In de Samenvattende Statistieken zijn Unieke Bezoekers anders dan in de Gedetailleerde Statistieken - wat is er mis?
First, it's important to be clear on the definition of Unique Visitor. A Unique Visitor is a "distinct" or "separate" visitor.
In your summary stats for today, for example, you may have 25 Pageloads and 4 Unique Visitors. This means that 4 different/distinct/separate visitors looked at a combined total of 25 pages on your site.
Summary Stats - How Uniques are Calculated
In the Summary Stats, Unique Visitors are calculated by the use of a "cookie". A "cookie" is a small text file that we use at StatCounter to determine whether a visitor has been to your site in the recent past.
When a visitor first looks at a page on your site, a StatCounter cookie is placed in their browser (if allowed). Then, as the visitor browses your site, the cookie tells us that this is NOT a new/distinct/separate visitor visiting your site each time. Instead, it's the same visitor looking at several different pages.
You should note that it IS possible for a visitor to disable all cookies in their browser.
When a visitor has cookies disabled, we have no way of knowing if they are a unique visitor or not. If a visitor has cookies disabled, then each page of your site that he views will be considered to be a pageload by a Unique Visitor. Obviously, this is not strictly correct, but since most visitors will have cookies enabled, this does give you a fairly accurate overview of your Unique Visitors.
Stats from Detailed Log - How Uniques are Calculated
In the Detailed Log, Unique Visitors are calculated based on IP address. An IP address is a unique number assigned to a computer connected to the internet. IP addresses are generally assigned by your ISP or internet service provider. IP addresses can be static i.e. they never change - every time you connect to the internet you connect using the same IP address. OR IP addresses can be dynamic - this means that your IP address changes every time you reconnect to the internet, or in some cases while you are connected to the internet.
When a visitor first looks at a page on your site, StatCounter records the visitor's IP address. Then, as the visitor browses your site, the IP address tells us that this is not a new/distinct/separate visitor visiting your site each time. Instead, it's the same visitor looking at several different pages.
You should note, however, that in some cases a user's IP address changes each time they visit a different page of your site. (e.g. AOL users or anyone using a Dynamic Web Proxy.)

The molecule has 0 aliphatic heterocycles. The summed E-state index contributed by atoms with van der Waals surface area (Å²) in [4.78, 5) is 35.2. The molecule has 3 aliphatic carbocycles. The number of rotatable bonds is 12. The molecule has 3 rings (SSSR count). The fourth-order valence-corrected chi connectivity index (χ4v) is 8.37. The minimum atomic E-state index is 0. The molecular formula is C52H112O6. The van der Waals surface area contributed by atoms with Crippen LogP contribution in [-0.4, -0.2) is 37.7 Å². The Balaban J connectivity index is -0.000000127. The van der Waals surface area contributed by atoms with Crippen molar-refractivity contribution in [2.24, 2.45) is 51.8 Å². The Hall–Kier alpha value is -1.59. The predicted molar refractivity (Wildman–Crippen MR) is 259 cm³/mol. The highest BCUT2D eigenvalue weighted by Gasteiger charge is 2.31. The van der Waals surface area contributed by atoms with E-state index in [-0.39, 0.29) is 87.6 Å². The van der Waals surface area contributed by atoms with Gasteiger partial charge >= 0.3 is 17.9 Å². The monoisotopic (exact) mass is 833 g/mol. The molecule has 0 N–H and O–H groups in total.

When a visitor's IP address changes constantly, we can't correctly track them as a unique visitor. Since each pageload on your site can be linked to a different IP address, each page of your site will be considered to be a pageload by a Unique Visitor. Obviously, this is not strictly correct, but since most visitors do not have a constantly changing IP address, the stat is a very good approximation of reality.
Difference in Calculation of Unique Visitors
There are positives and negatives to both of the above methods of calculating Unique Visitors. We provide you with the two different option so that you get the best possible overview of your true Unique Visitor numbers.
Summary Stats show more Unique Visitors - why?!
If a visitor has a static (unchanging) IP address BUT has cookies disabled in their browser, then the Unique Visitor count per the Summary Stats will be inflated.
As cookies are disabled, the Summary Stats will consider each pageload to be a pageload by a Unique Visitor BUT the detailed log stats will correctly capture the Unique Visitor on the basis of their IP address.
Detailed Log Stats show more Unique Visitors - why?!
If a visitor has cookies enabled, but has a constantly changing IP address, then the Unique Visitor count per the Detailed Log Stats will be inflated.
As the IP address changes with every pageload, the Detailed Log Stats consider each pageload to be a pageload by a Unique Visitor BUT the Summary Stats will correctly capture the Unique Visitor on the basis of the cookie in their browser.
Answers to the majority of questions we receive can be found here in the knowledge base.